NEW ORLEANS, LA.- Jonathan Ferrara Gallery
presents The River of Forget featuring new works by artist Kathleen Ariatti Banton in her first solo exhibition with the gallery since 2008. The exhibition includes large abstract works on canvas as well as sculptural pieces that will draw upon the idea of The River of Forget which is one of the five mythological underground Rivers that a soul must travel after death. The title is symbolic for Banton in several ways; one being that her mother is suffering from dementia, which, in itself, is a River of Forget. Secondly, the body of work draws on the question of whether New Orleanians should resign to the notion that forgetting the past is part of the recovery process after Hurricane Katrina.
A question I ask myself is can we choose which memories to keep and which we leave behind? And, of course, for me the metaphor is all about the water...the river...the traveling...New Orleans is surrounded by the water, Lake Pontchartrain and the Mississippi River. Each painting begins with water, the staining and shifting of the pigment in the water, followed by intuitive mark making (both gestural and textural) and emotive reaction to my environmental landscape and to the landscape of my memories. - Kathleen Ariatti Banton discussing The River of Forget.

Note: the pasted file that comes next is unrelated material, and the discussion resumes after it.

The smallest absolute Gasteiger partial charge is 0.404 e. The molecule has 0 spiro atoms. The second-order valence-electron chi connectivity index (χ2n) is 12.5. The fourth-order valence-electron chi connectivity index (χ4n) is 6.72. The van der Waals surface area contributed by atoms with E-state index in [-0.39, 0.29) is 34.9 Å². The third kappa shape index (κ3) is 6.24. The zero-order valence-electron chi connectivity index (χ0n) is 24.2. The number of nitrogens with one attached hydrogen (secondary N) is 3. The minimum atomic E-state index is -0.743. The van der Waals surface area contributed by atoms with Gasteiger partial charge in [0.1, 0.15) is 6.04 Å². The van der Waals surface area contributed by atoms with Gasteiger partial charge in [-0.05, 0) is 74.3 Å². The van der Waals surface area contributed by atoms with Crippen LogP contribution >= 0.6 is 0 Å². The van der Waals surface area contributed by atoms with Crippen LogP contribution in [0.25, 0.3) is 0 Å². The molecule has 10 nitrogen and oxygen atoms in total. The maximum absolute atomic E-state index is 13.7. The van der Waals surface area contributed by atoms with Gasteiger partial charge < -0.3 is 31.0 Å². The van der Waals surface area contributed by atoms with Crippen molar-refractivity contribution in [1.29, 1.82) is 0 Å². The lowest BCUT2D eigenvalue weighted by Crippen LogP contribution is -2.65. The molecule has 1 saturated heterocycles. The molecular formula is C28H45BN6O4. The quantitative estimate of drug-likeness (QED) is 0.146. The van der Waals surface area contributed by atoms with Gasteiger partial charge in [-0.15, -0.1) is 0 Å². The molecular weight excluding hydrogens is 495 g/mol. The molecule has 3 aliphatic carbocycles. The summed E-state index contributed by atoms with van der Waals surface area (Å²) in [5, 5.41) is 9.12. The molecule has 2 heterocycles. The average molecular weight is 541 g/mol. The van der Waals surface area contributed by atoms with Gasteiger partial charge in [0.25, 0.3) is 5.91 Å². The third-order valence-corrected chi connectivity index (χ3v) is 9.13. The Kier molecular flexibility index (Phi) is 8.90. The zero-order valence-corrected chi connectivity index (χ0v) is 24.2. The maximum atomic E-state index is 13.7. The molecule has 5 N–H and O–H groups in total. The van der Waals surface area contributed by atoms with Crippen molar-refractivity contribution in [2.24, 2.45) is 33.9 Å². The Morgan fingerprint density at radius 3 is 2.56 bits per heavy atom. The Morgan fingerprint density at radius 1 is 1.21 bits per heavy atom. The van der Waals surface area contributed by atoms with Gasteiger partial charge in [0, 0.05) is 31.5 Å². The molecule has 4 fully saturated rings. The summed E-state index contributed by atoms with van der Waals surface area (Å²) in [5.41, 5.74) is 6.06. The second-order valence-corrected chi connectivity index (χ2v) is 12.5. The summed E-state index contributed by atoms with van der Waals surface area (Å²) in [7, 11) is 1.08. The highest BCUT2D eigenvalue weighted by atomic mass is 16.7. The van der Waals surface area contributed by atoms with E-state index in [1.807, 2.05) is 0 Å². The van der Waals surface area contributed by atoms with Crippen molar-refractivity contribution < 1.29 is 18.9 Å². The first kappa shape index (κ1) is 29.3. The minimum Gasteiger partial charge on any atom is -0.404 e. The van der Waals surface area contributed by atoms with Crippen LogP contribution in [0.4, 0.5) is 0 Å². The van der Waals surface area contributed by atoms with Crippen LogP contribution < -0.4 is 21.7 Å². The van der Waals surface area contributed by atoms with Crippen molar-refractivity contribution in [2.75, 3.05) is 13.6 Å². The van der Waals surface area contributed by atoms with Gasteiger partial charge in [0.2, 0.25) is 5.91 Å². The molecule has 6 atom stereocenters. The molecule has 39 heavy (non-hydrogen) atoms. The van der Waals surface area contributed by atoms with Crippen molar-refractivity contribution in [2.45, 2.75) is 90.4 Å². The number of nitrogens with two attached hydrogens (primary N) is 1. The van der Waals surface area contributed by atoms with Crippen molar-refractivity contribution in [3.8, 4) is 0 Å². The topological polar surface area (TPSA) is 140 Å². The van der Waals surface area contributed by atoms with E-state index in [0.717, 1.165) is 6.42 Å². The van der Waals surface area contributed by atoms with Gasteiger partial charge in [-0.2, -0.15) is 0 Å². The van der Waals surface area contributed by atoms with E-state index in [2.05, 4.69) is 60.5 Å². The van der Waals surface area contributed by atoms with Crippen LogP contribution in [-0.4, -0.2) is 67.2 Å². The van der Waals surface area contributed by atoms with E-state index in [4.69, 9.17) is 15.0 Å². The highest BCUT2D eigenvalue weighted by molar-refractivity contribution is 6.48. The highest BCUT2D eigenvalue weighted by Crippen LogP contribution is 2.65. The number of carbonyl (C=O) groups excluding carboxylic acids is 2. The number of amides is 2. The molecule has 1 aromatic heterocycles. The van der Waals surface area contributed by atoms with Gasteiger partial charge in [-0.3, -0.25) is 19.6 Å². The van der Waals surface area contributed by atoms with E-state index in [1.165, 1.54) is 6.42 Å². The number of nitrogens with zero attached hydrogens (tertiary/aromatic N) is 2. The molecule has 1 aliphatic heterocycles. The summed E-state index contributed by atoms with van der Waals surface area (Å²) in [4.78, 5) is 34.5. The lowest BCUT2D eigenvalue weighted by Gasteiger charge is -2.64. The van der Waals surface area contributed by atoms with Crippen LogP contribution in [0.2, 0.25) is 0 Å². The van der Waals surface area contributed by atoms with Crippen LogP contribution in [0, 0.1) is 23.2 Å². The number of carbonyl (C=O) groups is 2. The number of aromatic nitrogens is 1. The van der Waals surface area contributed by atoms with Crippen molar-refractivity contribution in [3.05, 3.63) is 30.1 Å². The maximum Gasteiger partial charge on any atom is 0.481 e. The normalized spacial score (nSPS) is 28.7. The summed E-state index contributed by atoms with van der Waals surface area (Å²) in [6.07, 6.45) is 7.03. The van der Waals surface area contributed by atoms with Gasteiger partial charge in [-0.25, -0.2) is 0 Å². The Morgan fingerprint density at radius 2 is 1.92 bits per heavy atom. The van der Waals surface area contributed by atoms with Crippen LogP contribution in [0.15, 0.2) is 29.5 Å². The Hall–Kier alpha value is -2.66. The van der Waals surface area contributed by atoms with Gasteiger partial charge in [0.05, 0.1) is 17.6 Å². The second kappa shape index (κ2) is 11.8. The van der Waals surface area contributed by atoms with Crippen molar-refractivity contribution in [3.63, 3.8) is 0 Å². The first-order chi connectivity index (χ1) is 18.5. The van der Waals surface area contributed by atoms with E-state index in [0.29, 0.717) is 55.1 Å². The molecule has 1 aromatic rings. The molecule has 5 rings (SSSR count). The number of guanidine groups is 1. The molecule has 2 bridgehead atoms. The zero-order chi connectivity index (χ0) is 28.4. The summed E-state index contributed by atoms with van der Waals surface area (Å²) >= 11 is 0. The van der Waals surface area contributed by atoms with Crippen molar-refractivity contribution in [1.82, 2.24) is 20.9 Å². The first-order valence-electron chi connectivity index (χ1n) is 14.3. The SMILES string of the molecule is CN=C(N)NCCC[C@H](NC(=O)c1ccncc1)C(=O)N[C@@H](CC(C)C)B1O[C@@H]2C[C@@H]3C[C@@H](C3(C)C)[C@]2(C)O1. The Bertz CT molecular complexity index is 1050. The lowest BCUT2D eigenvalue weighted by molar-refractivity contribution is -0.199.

Kathleen Ariatti Banton received her BFA from Auburn University and her MFA from Boston University.She has exhibited her work across the country including the International Sculpture Center in New Jersey, Huntsville Museum of Art, Meridian Museum of Art, Alexandria Museum of Art, Zigler Museum of Art and Masur Museum of Art.She is the recipient of numerous awards and honors including fellowships at the Virginia Center for Creative Arts, the Ragdale Foundation in Illinois, the Hambidge Center in Georgia and Skidmore College in New York.Her work is in the permanent collection of the New Orleans Museum of Art, the City of New Orleans, Whitney National Bank, City Bank and Trust and Murphy, Rogers and Sloss and The First National Bank. She was recently commissioned to design and install a public art sculpture for the Jefferson Parish Courthouse just outside of New Orleans.